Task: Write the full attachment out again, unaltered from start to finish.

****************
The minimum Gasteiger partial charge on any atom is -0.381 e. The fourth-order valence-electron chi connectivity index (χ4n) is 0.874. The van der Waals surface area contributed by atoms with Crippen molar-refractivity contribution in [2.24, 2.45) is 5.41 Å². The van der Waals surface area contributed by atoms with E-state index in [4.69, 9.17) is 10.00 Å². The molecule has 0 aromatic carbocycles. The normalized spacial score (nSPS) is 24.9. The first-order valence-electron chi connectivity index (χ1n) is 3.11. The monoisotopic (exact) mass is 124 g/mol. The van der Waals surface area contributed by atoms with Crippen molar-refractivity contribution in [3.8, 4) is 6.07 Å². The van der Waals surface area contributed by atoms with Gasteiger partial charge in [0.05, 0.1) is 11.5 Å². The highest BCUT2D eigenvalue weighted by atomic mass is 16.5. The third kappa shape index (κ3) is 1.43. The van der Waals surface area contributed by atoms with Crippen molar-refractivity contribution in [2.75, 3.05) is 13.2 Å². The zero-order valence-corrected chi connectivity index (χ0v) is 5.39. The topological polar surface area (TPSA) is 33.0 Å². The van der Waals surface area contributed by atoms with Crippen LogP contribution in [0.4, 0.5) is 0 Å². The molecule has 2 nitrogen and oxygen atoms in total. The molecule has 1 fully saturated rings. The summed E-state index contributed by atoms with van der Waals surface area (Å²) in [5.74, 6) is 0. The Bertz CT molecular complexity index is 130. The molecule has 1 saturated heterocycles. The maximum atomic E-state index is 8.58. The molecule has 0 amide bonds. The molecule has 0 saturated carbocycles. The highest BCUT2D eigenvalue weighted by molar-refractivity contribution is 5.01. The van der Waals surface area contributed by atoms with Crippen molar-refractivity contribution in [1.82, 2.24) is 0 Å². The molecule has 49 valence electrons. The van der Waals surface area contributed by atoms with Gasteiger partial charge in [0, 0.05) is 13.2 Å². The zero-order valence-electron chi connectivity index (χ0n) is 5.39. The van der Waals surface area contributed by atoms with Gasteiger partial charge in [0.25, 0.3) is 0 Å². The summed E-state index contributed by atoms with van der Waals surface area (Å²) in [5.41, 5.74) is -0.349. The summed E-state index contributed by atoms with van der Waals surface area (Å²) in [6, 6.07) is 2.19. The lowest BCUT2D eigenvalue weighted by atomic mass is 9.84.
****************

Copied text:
The minimum Gasteiger partial charge on any atom is -0.381 e. The fourth-order valence-electron chi connectivity index (χ4n) is 0.874. The van der Waals surface area contributed by atoms with Crippen molar-refractivity contribution in [2.24, 2.45) is 5.41 Å². The van der Waals surface area contributed by atoms with E-state index in [4.69, 9.17) is 10.00 Å². The molecule has 0 aromatic carbocycles. The normalized spacial score (nSPS) is 24.9. The first-order valence-electron chi connectivity index (χ1n) is 3.11. The monoisotopic (exact) mass is 124 g/mol. The van der Waals surface area contributed by atoms with Crippen molar-refractivity contribution in [3.8, 4) is 6.07 Å². The van der Waals surface area contributed by atoms with Gasteiger partial charge in [0.05, 0.1) is 11.5 Å². The highest BCUT2D eigenvalue weighted by atomic mass is 16.5. The third kappa shape index (κ3) is 1.43. The van der Waals surface area contributed by atoms with Crippen molar-refractivity contribution in [2.75, 3.05) is 13.2 Å². The zero-order valence-corrected chi connectivity index (χ0v) is 5.39. The topological polar surface area (TPSA) is 33.0 Å². The van der Waals surface area contributed by atoms with Crippen LogP contribution in [0.4, 0.5) is 0 Å². The molecule has 2 nitrogen and oxygen atoms in total. The molecule has 1 fully saturated rings. The summed E-state index contributed by atoms with van der Waals surface area (Å²) in [5.74, 6) is 0. The Bertz CT molecular complexity index is 130. The molecule has 1 saturated heterocycles. The maximum atomic E-state index is 8.58. The molecule has 0 amide bonds. The molecule has 0 saturated carbocycles. The highest BCUT2D eigenvalue weighted by molar-refractivity contribution is 5.01. The van der Waals surface area contributed by atoms with Crippen molar-refractivity contribution in [1.82, 2.24) is 0 Å². The molecule has 49 valence electrons. The van der Waals surface area contributed by atoms with Gasteiger partial charge in [0, 0.05) is 13.2 Å². The zero-order valence-electron chi connectivity index (χ0n) is 5.39. The van der Waals surface area contributed by atoms with Gasteiger partial charge in [0.25, 0.3) is 0 Å². The summed E-state index contributed by atoms with van der Waals surface area (Å²) in [5.41, 5.74) is -0.349. The summed E-state index contributed by atoms with van der Waals surface area (Å²) in [6, 6.07) is 2.19. The lowest BCUT2D eigenvalue weighted by atomic mass is 9.84.